There are several ways placentas can be eaten. They can be prepared as raw cubes, which can be eaten immediately or frozen, or made into a broth. Some doulas will make the mother a smoothie with placenta in it to drink immediately after she gives birth. They can also be dried and encapsulated, sometimes with herbs added. They can also be made into a tincture, which involves steeping them in alcohol for four to six weeks. Some people who prepare placentas to be eaten or taken as medicine will make an art print of the placenta first, for the family to have as a keepsake.
When my baby was born, I hired a woman recommended by my midwife to prepare the placenta to be eaten. We kept the placenta in a bowl in the refrigerator until she came by to pick it up. In just a short time, she returned with cubes, broth, capsules, and a tincture, which needed to steep for four to six weeks before it could be taken. She also had prepared several art prints of the placenta and spelled out the world “love” with the umbilical cord. I took the capsules several times a day during the immediate postpartum period, and when they were finished enough time had passed that I could take the tincture. I’ve taken the tincture regularly since then, and I already have some left nine months postpartum. I found that when I was taking the placenta capsules after the baby was born, I felt strong and energized, and I feel that the tincture has continued to provide me with an important source of physical and emotional nourishment during the postpartum period.
I’ve been asked, since I’m a vegan, whether it’s appropriate for me to eat placenta. I consider it to be a vegan food since it was not procured by killing an animal, and was not taken from an animal without its consent. Rather, it was jointly created by me and my baby and released from my body naturally after the baby’s birth. It could actually be said that placenta is the only vegan meat. And I was even able to get the placenta prepared in vegan capsules.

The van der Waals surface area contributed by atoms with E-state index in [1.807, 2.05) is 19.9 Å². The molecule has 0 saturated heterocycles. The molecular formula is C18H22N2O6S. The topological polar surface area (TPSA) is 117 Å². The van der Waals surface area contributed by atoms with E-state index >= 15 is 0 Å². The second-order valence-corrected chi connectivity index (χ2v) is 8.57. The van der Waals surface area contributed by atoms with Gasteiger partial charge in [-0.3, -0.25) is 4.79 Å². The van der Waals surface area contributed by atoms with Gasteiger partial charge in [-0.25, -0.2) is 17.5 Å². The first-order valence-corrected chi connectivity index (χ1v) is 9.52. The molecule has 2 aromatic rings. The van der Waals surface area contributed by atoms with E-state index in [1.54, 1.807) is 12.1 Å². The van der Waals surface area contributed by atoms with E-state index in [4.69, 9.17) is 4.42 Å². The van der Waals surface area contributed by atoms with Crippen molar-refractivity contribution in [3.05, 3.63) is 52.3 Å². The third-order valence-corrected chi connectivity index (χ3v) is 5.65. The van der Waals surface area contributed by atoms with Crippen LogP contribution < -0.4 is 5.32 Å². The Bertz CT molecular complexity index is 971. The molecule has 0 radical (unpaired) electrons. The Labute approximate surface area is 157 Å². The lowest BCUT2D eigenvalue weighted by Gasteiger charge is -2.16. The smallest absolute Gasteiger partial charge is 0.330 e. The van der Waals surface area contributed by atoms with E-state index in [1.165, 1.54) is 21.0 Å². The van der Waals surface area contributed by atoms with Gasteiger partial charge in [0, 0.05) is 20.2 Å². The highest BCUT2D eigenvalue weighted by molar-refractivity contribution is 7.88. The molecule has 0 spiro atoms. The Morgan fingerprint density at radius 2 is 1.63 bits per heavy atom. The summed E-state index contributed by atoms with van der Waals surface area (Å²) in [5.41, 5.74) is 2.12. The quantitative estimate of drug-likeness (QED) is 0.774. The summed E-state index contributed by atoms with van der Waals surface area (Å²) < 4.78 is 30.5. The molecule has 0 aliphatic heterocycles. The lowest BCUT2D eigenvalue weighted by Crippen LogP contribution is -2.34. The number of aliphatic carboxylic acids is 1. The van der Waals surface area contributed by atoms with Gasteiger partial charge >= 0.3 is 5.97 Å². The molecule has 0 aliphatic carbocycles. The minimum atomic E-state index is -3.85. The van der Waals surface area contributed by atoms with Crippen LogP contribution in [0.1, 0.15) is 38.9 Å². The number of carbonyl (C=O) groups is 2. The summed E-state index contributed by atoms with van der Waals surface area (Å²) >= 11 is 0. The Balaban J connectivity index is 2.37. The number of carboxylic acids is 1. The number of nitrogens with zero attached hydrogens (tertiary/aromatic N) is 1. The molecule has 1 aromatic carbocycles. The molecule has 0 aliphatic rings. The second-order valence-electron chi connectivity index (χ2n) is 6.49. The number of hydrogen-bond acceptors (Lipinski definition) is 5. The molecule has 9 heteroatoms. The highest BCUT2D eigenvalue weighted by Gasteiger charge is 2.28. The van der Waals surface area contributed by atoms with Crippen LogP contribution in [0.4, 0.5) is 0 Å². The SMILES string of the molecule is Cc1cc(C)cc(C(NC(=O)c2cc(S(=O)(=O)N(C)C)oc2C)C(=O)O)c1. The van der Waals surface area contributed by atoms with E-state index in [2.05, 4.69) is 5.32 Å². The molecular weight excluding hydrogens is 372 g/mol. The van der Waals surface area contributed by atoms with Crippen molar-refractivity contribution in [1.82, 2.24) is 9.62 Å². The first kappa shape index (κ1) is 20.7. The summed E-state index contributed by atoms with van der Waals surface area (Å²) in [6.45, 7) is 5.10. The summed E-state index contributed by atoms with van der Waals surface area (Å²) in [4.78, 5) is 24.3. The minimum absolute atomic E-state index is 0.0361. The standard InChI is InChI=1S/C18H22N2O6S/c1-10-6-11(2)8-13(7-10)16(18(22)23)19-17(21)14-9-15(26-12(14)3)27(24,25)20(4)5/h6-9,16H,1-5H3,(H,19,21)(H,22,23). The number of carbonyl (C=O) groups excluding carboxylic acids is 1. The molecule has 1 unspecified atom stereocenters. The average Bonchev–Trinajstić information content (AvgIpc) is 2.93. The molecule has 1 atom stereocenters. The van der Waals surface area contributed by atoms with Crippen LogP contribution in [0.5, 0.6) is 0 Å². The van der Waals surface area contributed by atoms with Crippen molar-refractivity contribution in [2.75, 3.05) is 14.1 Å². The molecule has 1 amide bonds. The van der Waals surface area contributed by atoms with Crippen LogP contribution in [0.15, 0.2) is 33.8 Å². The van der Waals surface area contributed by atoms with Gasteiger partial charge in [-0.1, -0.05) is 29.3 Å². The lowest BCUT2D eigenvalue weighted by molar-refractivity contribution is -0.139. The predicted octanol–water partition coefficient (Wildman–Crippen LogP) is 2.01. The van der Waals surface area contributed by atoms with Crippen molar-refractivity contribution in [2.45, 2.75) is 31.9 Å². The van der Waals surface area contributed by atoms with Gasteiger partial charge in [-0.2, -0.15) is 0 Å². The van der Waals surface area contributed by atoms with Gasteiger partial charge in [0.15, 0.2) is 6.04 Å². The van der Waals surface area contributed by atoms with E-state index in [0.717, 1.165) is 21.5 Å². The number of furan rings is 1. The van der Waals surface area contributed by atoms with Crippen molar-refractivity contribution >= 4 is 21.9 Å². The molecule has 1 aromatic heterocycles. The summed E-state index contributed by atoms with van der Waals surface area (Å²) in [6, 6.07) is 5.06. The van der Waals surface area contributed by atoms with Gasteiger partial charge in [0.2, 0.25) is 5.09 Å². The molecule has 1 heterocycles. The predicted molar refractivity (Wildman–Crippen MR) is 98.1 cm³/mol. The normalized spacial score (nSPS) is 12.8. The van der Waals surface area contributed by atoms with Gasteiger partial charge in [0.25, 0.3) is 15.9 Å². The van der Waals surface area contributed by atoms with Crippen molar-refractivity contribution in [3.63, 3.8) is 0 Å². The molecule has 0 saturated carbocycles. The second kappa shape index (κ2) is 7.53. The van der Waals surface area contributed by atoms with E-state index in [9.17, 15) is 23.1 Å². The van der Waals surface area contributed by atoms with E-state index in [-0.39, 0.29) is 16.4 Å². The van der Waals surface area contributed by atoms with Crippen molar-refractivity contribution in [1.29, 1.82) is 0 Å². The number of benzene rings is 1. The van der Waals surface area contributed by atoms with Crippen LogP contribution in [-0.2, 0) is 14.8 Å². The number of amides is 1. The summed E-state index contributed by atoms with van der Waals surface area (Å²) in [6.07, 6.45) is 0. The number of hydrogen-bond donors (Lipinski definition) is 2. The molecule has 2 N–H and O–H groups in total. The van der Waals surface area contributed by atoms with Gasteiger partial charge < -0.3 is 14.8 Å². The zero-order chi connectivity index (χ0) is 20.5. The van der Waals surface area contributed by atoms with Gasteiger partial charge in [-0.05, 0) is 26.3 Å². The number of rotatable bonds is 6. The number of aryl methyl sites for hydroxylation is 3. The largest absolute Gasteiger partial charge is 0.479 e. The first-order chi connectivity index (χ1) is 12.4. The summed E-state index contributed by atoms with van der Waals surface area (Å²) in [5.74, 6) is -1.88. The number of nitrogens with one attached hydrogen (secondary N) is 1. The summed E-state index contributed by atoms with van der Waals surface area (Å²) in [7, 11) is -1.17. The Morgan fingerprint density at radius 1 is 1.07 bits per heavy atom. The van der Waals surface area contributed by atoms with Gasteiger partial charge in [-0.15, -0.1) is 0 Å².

I’d definitely recommend that one of the things that pregnant women consider before giving birth is what they want to do with their placentas. This includes how long to keep the placenta attached to the baby, or whether to let it detach naturally, as well as what to do with it after the baby is born. An excellent resource is the book Placenta: the Forgotten Chakra by Robin Lim. Midwives and doulas can also usually provide guidance about how to ensure that your family is able to keep the placenta attached as long as you consider appropriate, and how to keep the it after it is detached from the umbilical cord. They can also provide information about the options about what can be done with the placenta after birth.
My view is the placenta is something truly sacred, almost magical. I think the bond the umbilical cord provides between the mother and child is something that should be treated with care and reverence, rather than severed perfunctorily, and that the organ itself, which sustained the life of the child during the pregnancy, regardless of what the family ultimately decides to do with it, should also be treated with reverence.
Lim, Robin. Placenta: The Forgotten Chakra. Bali:Half Angel Press, 2010.
Curtis, Glade and Schuler, Judith. Your Pregnancy After 35. Cambridge: DeCapo Press, 2001.